Following the January 2011 revolt against President Zine el-Abidine Ben Ali,Tunisia had its first exposure to the vast complex of international expert assistance for transitions. It was a new experience as well for international actors, many of whom had turned a blind eye or been denied full access to the country and were thus unfamiliar with its aspirations.
More than two years into Tunisia's transition, results have been mixed: growing ambivalence and confusion about roles and responsibilities prevail. Yet internationals can take simple measures to implement their activities more effectively, and nationals can become more directive in the relationship. This would put the transition on a better track, and help inspire more effective international engagement to replace the haphazard dynamics that persist in transitioning countries within and beyond the Arab world.
Internationals were immediately interested when Tunisia suddenly opened. They also had ample reason to respond in a way that reflected their own lessons learned -- from Central America, Central and Eastern Europe, the Balkans and Southern Africa in the 1990s, to West Africa, South East Asia, Iraq and Afghanistan in the 2000s. But providing well-structured, organised expertise has proven difficult -- and in ways all too familiar.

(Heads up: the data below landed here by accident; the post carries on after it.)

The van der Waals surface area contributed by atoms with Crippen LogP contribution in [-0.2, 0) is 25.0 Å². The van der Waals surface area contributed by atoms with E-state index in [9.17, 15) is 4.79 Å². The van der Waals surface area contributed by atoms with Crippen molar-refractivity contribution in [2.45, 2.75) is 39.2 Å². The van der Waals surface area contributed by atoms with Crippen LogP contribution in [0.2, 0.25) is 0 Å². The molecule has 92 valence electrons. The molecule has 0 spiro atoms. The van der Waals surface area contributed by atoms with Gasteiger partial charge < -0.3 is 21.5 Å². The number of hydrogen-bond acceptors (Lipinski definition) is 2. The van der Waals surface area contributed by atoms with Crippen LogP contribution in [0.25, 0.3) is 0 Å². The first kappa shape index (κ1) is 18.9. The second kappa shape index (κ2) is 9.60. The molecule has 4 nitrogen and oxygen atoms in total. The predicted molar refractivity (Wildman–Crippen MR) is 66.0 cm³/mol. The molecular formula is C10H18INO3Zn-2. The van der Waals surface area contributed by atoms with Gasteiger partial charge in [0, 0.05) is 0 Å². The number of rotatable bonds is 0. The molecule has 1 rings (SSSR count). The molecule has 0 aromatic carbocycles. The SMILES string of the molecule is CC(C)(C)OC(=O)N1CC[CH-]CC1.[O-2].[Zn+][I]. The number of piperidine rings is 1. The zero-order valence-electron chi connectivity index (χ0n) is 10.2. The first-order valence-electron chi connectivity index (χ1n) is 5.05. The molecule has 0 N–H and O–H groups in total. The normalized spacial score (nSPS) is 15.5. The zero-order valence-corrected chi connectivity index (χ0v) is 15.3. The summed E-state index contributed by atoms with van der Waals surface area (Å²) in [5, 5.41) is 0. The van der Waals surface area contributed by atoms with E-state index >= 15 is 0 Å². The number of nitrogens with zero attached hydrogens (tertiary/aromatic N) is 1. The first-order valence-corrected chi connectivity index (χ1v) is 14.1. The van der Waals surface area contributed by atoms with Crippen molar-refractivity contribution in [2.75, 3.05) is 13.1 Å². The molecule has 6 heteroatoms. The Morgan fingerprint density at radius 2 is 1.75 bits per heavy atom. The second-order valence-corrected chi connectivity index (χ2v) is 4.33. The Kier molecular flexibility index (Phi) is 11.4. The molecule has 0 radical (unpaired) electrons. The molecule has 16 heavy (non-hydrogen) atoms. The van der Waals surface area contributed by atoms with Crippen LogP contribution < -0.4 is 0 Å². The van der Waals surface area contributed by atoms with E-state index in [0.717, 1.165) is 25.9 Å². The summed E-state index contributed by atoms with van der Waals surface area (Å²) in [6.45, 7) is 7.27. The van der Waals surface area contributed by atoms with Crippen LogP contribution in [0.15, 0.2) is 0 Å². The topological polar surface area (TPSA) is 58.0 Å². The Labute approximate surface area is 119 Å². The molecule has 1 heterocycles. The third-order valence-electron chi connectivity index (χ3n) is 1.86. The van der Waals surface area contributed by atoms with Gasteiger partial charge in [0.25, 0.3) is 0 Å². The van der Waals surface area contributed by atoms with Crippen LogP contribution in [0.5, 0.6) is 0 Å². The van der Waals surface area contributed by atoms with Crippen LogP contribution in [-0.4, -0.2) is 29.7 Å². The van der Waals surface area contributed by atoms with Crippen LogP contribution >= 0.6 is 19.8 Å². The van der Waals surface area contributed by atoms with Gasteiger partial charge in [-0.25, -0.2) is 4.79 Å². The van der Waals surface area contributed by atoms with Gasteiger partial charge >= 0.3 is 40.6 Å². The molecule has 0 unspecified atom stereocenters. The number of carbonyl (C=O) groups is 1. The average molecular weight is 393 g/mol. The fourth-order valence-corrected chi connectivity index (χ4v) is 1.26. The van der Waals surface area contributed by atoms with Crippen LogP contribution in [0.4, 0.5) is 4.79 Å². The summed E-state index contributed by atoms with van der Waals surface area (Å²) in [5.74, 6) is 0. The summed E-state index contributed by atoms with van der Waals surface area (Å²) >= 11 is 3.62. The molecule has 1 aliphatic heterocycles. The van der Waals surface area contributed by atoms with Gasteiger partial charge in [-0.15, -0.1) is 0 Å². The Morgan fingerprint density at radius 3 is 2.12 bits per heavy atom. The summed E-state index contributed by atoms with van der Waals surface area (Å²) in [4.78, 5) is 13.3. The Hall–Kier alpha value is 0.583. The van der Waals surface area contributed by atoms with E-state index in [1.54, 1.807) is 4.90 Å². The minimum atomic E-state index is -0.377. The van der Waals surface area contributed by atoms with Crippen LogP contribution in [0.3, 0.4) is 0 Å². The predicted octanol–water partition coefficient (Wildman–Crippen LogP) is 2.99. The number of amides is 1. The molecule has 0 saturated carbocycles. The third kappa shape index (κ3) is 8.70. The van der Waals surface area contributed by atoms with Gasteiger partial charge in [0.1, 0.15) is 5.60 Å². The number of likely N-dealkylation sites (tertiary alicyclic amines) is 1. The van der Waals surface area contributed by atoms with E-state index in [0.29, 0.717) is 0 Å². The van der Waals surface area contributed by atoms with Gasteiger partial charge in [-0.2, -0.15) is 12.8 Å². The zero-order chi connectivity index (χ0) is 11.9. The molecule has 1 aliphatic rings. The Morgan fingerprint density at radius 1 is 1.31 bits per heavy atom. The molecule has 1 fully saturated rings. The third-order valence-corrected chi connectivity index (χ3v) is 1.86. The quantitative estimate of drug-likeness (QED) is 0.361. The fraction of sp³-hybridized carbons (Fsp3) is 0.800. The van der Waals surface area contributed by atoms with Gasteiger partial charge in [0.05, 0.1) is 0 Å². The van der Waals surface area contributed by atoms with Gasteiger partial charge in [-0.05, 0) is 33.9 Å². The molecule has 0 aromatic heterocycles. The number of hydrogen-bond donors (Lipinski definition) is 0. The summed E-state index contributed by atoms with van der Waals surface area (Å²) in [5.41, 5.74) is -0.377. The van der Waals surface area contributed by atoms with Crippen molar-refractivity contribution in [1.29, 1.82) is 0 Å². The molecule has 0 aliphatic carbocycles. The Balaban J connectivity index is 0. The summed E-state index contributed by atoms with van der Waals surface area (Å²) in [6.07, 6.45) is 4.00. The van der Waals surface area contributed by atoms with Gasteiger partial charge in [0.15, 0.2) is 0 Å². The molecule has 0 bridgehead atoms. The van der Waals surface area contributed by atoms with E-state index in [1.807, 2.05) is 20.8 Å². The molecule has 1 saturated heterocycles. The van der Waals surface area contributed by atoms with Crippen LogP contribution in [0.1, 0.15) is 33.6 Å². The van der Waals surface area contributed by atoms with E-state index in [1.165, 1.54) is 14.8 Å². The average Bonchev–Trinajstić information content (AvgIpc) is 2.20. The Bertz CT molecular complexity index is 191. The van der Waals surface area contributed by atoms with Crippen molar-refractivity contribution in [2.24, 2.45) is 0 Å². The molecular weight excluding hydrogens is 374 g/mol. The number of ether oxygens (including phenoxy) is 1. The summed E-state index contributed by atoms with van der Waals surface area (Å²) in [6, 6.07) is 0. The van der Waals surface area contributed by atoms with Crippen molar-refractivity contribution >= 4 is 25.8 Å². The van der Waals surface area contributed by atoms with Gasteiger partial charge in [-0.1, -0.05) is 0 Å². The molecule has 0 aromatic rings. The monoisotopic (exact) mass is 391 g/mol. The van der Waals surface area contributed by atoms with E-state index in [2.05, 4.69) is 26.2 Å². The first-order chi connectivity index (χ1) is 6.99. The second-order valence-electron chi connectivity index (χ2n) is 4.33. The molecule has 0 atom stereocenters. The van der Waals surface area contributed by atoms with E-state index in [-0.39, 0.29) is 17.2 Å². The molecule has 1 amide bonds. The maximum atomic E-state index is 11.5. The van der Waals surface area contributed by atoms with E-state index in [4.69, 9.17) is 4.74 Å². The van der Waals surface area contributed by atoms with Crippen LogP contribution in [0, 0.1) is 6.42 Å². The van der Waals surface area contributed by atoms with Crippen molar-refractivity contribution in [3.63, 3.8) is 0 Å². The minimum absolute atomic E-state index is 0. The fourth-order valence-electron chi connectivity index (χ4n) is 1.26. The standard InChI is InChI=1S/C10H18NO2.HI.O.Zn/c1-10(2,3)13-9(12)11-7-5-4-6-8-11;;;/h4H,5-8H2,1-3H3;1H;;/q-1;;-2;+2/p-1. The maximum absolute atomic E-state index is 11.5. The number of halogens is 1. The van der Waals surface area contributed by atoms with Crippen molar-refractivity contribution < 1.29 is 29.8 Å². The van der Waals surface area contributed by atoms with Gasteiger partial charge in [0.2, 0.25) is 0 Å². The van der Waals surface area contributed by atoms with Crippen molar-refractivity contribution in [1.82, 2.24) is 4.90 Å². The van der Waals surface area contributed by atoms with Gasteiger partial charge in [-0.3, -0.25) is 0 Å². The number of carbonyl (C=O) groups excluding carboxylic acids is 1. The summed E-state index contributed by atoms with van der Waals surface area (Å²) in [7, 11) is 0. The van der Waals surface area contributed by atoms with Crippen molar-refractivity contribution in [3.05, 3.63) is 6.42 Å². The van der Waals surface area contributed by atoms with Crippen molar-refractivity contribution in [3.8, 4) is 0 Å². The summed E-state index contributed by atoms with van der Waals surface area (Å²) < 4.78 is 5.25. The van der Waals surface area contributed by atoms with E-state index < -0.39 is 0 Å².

IFIT studied Tunisia's experience with media, security sector and judicial reforms and youth employment. These are readily recognisable policy sectors that both nationals and internationals identified as priorities early in the country's transition. Developing a clear picture of dynamics within these sectors was nevertheless difficult, since international assistance efforts in each one overlapped with the broader fields of democracy, development, and rule of law. Yet the reported net effect was consistent: most Tunisians find the international influx confusing and, at times, overwhelming.
This report contains information about general assistance given as well as specifically in the areas of media reform, security sector reform, judicial reform, and youth employment.